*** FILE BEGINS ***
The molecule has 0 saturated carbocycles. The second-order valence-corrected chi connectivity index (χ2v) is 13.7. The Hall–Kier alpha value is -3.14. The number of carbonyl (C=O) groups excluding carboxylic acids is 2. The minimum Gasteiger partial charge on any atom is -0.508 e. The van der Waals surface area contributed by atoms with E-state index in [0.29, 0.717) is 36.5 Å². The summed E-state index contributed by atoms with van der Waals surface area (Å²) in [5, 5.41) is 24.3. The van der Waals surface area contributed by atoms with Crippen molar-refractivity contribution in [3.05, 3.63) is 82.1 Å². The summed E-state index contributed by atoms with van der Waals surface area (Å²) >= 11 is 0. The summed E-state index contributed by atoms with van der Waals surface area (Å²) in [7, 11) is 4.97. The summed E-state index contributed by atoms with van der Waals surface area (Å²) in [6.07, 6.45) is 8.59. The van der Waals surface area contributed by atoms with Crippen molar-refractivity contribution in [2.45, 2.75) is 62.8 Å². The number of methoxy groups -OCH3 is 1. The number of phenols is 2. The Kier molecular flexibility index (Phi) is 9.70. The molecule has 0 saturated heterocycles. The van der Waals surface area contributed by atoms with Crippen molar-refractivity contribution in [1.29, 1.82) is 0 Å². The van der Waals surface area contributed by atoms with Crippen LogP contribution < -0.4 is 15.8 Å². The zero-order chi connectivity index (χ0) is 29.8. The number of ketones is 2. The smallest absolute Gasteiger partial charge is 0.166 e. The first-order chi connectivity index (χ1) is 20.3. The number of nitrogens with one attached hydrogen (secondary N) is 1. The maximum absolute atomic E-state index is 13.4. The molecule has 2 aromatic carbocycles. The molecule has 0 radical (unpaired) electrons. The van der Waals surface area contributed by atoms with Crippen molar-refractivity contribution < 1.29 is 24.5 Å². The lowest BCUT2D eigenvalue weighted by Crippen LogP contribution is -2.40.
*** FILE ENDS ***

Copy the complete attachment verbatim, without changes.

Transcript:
The molecule has 0 saturated carbocycles. The second-order valence-corrected chi connectivity index (χ2v) is 13.7. The Hall–Kier alpha value is -3.14. The number of carbonyl (C=O) groups excluding carboxylic acids is 2. The minimum Gasteiger partial charge on any atom is -0.508 e. The van der Waals surface area contributed by atoms with E-state index in [0.29, 0.717) is 36.5 Å². The summed E-state index contributed by atoms with van der Waals surface area (Å²) in [5, 5.41) is 24.3. The van der Waals surface area contributed by atoms with Crippen molar-refractivity contribution in [3.05, 3.63) is 82.1 Å². The summed E-state index contributed by atoms with van der Waals surface area (Å²) >= 11 is 0. The summed E-state index contributed by atoms with van der Waals surface area (Å²) in [7, 11) is 4.97. The summed E-state index contributed by atoms with van der Waals surface area (Å²) in [6.07, 6.45) is 8.59. The van der Waals surface area contributed by atoms with Crippen molar-refractivity contribution in [2.45, 2.75) is 62.8 Å². The number of methoxy groups -OCH3 is 1. The number of phenols is 2. The Kier molecular flexibility index (Phi) is 9.70. The molecule has 0 saturated heterocycles. The van der Waals surface area contributed by atoms with Crippen molar-refractivity contribution in [1.29, 1.82) is 0 Å². The van der Waals surface area contributed by atoms with Crippen LogP contribution < -0.4 is 15.8 Å². The zero-order chi connectivity index (χ0) is 29.8. The number of ketones is 2. The smallest absolute Gasteiger partial charge is 0.166 e. The first-order chi connectivity index (χ1) is 20.3. The number of nitrogens with one attached hydrogen (secondary N) is 1. The maximum absolute atomic E-state index is 13.4. The molecule has 2 aromatic carbocycles. The molecule has 0 radical (unpaired) electrons. The van der Waals surface area contributed by atoms with Crippen molar-refractivity contribution < 1.29 is 24.5 Å². The lowest BCUT2D eigenvalue weighted by Crippen LogP contribution is -2.40.